The California Digital Library has announced a $982,175 grant from the Institute of Museum and Library Services (IMLS – National Leadership Grants for Libraries grant program) to conduct a two-year research and demonstration project designed to build the foundation for a national archival finding aid network. CDL will undertake the work in collaboration with OCLC and the University of Virginia Library, and in close partnership with statewide/regional aggregators and LYRASIS (ArchivesSpace).
“Building a National Finding Aid Network” addresses a fundamental challenge that researchers of all types face: the significant barriers to locating relevant archival materials across the vast, distributed, and unevenly supported field of cultural heritage institutions. Digital aggregations of finding aids (descriptions of archival collections) are often siloed and at-risk as their infrastructure ages and budgets dwindle, and many archives don’t even publish their finding aids online. As a result, much of the stewarded archival content in the United States is essentially invisible, and the voices documented therein are poorly represented in the historical record.
This project is rooted in the goal of providing inclusive, comprehensive, and persistent access to finding aids by laying the foundation for a national finding aid network available to all contributors and researchers. Rather than continuously adapting siloed, duplicative infrastructure, the project seeks to sustainably manage and provide access to these materials by developing a large-scale, national finding aid network that is community-driven, -sustained, and -governed.
This project will include multiple concurrent lines of work from September 2020 to August 2022:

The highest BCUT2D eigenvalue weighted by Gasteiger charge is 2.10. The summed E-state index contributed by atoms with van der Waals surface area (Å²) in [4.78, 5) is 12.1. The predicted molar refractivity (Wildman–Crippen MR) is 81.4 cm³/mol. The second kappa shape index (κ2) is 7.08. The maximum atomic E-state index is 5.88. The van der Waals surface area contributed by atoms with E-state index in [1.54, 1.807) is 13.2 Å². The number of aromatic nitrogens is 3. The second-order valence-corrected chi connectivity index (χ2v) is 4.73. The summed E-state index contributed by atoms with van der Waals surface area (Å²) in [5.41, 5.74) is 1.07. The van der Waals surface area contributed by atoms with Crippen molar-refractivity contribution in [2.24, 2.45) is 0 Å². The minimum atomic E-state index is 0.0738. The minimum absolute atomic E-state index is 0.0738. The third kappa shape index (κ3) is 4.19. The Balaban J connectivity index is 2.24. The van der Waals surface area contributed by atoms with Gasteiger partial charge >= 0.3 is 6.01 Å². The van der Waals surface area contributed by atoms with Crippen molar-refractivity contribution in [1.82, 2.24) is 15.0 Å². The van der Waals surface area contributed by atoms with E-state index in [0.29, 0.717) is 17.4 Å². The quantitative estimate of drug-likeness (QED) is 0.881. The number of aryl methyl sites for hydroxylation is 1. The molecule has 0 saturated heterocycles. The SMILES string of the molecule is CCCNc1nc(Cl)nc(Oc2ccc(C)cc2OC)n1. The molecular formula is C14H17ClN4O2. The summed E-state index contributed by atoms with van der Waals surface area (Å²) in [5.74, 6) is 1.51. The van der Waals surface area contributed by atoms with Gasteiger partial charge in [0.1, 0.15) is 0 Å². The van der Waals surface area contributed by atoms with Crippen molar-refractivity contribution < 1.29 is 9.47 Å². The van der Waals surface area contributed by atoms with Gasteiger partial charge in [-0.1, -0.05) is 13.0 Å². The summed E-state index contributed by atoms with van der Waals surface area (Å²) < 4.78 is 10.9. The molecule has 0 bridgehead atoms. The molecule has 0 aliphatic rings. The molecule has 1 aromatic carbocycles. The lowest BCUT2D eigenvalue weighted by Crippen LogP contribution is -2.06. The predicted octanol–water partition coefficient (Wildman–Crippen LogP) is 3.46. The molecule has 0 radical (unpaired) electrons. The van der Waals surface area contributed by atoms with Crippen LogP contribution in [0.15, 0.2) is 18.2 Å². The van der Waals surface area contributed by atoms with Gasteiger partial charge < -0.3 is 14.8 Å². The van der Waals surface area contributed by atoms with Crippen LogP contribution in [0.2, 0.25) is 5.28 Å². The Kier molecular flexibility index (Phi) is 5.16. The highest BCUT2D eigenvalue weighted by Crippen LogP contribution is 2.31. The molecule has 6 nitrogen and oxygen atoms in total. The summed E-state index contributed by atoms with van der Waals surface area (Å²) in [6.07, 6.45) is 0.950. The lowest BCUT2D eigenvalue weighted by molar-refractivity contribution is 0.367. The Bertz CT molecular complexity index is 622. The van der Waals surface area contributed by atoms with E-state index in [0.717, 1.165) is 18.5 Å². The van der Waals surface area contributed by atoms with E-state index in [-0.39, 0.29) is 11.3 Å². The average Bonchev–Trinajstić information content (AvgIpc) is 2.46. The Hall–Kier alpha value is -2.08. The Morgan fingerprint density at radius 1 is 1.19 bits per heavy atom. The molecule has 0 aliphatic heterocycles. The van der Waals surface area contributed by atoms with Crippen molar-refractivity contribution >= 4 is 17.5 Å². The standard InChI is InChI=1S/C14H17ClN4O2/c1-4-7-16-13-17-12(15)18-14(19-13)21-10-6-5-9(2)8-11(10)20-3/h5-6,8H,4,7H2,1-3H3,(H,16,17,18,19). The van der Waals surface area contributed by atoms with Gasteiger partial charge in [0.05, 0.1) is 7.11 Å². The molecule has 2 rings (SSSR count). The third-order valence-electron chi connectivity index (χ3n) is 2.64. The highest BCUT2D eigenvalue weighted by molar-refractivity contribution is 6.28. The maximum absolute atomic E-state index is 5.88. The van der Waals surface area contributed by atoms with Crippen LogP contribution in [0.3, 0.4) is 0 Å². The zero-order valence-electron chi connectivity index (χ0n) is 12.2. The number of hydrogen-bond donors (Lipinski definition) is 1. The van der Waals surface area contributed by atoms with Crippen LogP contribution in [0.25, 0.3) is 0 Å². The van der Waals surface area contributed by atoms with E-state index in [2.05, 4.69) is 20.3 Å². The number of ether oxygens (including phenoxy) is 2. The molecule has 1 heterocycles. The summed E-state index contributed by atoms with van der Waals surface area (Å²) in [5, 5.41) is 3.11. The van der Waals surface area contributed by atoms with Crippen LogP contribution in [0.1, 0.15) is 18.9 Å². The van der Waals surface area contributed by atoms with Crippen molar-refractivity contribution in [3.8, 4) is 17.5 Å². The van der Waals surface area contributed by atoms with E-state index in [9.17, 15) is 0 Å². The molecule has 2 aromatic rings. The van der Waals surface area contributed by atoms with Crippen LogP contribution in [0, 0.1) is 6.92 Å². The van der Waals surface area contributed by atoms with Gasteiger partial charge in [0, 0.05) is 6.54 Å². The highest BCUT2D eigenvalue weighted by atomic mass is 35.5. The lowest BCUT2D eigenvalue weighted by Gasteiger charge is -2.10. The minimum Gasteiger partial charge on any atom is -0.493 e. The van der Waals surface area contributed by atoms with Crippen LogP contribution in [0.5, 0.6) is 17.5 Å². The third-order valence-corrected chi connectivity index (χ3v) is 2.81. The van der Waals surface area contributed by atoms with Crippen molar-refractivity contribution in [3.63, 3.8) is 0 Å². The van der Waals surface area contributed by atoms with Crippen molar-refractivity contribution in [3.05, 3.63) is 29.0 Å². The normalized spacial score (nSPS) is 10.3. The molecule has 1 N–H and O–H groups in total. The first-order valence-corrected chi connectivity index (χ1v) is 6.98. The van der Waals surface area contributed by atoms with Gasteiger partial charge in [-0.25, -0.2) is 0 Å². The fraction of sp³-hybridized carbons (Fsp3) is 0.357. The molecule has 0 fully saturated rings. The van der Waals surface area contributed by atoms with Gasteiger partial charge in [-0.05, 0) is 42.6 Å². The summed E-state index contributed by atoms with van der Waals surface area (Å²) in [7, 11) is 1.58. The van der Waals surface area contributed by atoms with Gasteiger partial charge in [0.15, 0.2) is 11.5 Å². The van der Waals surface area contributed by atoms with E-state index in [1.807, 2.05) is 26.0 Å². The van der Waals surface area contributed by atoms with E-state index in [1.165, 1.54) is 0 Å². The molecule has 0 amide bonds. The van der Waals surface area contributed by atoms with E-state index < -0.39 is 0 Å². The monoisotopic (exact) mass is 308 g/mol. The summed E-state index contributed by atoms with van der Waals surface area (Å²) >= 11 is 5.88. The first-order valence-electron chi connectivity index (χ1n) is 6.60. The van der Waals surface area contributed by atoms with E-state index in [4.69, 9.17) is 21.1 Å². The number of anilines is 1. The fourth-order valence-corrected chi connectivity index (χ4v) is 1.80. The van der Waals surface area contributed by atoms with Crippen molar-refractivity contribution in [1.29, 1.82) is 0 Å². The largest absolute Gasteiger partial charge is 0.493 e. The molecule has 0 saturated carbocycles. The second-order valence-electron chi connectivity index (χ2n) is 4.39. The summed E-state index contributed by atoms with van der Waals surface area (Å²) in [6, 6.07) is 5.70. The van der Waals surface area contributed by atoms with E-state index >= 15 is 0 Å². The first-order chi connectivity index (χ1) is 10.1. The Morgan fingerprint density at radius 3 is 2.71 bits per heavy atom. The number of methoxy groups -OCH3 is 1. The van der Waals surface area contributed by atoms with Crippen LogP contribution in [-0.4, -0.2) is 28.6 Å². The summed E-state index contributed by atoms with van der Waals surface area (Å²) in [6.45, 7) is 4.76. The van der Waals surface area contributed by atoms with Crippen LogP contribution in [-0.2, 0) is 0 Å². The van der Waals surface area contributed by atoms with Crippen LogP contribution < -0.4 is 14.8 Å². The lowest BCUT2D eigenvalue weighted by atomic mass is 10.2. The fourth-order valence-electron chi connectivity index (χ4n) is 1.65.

- Investigation of end-user and contributor needs in relation to finding aid aggregations and evaluation of the quality of existing finding aid data.
- Technical assessments of potential systems to support network functions, including a registry of institutions and the integration of finding aid data with related content and context (such as the SNAC historical and biographical connections resource hosted by UVA Library), and the formulation of system requirements for a minimum viable product instantiation of the network.
- Community building, sustainability planning, and governance modeling to support subsequent phases moving from a project to a program, post-2022.
Springboarding on earlier findings and a subsequent action plan developed through a 2018-2019 planning initiative (supported by IMLS under the provisions of the Library Services and Technology Act and administered in California by the State Librarian), this network promises to have a transformative and lasting impact on cultural heritage institutions and the researchers they serve by reducing barriers to discovery, expanding the historical record, and establishing a national mechanism for solving shared infrastructure challenges.
California Digital Library provides transformative digital library services, grounded in campus partnerships and extended through external collaborations, that amplify the impact of the libraries, scholarship, and resources of the University of California.
IMLS is the primary source of federal support for the nation’s libraries and museums. This year, IMLS awarded 70 grants totaling $18,256,177 through the FY 2020 National Leadership Grants for Libraries Program and the Laura Bush 21st Century Librarian Program.
About SNAC and Virginia Heritage
SNAC (Social Networks and Archival Context) and Virginia Heritage are online resources hosted by the University of Virginia Library. SNAC is a free resource that helps users discover biographical and historical information about persons, families, and organizations that created or are documented in historical resources (primary source documents) and their connections to one another. Virginia Heritage is an aggregator of archival finding aids which provides information about the vast array of manuscripts and archival materials housed in historical societies, libraries, museums, colleges and universities across the state of Virginia. The continuous addition of new and updated finding aids makes this a great tool for discovering primary source materials documenting the history, culture, and people of Virginia.